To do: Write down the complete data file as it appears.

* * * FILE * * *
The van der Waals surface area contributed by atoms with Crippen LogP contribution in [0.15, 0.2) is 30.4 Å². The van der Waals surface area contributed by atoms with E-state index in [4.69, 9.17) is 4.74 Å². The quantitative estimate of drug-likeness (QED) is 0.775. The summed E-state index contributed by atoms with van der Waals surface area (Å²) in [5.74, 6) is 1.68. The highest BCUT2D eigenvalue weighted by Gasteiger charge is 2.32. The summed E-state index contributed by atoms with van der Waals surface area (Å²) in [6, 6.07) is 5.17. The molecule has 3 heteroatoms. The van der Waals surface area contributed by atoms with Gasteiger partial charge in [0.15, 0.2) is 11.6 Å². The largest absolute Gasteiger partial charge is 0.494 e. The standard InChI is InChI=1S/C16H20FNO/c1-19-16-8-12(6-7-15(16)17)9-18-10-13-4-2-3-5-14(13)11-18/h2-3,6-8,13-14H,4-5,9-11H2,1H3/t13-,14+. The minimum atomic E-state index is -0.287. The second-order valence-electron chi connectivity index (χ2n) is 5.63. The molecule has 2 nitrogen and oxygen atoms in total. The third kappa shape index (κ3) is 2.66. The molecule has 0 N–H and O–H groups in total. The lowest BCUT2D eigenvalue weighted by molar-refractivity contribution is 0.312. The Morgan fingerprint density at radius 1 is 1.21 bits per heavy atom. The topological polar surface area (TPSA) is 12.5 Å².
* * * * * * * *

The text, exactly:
The van der Waals surface area contributed by atoms with Crippen LogP contribution in [0.15, 0.2) is 30.4 Å². The van der Waals surface area contributed by atoms with E-state index in [4.69, 9.17) is 4.74 Å². The quantitative estimate of drug-likeness (QED) is 0.775. The summed E-state index contributed by atoms with van der Waals surface area (Å²) in [5.74, 6) is 1.68. The highest BCUT2D eigenvalue weighted by Gasteiger charge is 2.32. The summed E-state index contributed by atoms with van der Waals surface area (Å²) in [6, 6.07) is 5.17. The molecule has 3 heteroatoms. The van der Waals surface area contributed by atoms with Gasteiger partial charge in [0.15, 0.2) is 11.6 Å². The largest absolute Gasteiger partial charge is 0.494 e. The standard InChI is InChI=1S/C16H20FNO/c1-19-16-8-12(6-7-15(16)17)9-18-10-13-4-2-3-5-14(13)11-18/h2-3,6-8,13-14H,4-5,9-11H2,1H3/t13-,14+. The minimum atomic E-state index is -0.287. The second-order valence-electron chi connectivity index (χ2n) is 5.63. The molecule has 2 nitrogen and oxygen atoms in total. The third kappa shape index (κ3) is 2.66. The molecule has 0 N–H and O–H groups in total. The lowest BCUT2D eigenvalue weighted by molar-refractivity contribution is 0.312. The Morgan fingerprint density at radius 1 is 1.21 bits per heavy atom. The topological polar surface area (TPSA) is 12.5 Å².